William Hanna first made children smile when he brought the characters of The Jetsons and Atom Ant to life. Hanna, who turned television into his own personal cartoon world with partner Joseph Barbera, died on Thursday at his North Hollywood home of undisclosed causes. He was 90.
Hanna and Barbera met on the lot of MGM in 1937 where they created the Tom and Jerry cartoon series. They formed their own animation company, Hanna-Barbera, in 1957 after the animation division at MGM was shut down.
"There was no warning, It was just 'close the studio.' We were the best in the business and what were we going to do now? Sell hamburgers?" Barbera, 89, said in an interview with the Los Angeles Times last year.
The cartoonists went on to create a simpler and less expensive form of animation made especially for television. They received a star on the Hollywood Walk of Fame in 1976 and were inducted into the Television Academy Hall of Fame in 1993.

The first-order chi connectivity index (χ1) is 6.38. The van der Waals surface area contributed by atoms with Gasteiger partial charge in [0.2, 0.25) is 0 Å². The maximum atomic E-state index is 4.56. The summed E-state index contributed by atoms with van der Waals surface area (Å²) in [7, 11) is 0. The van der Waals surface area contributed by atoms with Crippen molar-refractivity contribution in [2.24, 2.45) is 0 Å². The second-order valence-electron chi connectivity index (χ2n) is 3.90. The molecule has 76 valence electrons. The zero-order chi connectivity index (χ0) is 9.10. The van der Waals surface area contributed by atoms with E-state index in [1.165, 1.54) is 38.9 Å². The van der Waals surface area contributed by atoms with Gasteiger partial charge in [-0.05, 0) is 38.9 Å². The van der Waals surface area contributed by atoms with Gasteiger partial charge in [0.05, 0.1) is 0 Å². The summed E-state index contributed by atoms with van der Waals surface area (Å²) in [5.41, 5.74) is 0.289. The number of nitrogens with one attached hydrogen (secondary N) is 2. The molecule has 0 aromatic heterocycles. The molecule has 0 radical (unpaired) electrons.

Warner Bros. animation president Jean MacCurdy, who worked for Hanna-Barbera Productions, told the Hollywood Reporter that Hanna will be missed.
"I think both Bill and Joe are humble people but very proud of all they've done, as well they should be," MacCurdy said. "I loved him a lot."
The co-chairman and co-founder of Hanna Barbera Studios also remained a charter member of Boy Scouts of America throughout his life.
Hanna is survived by wife Violet, two children, and seven grandchildren.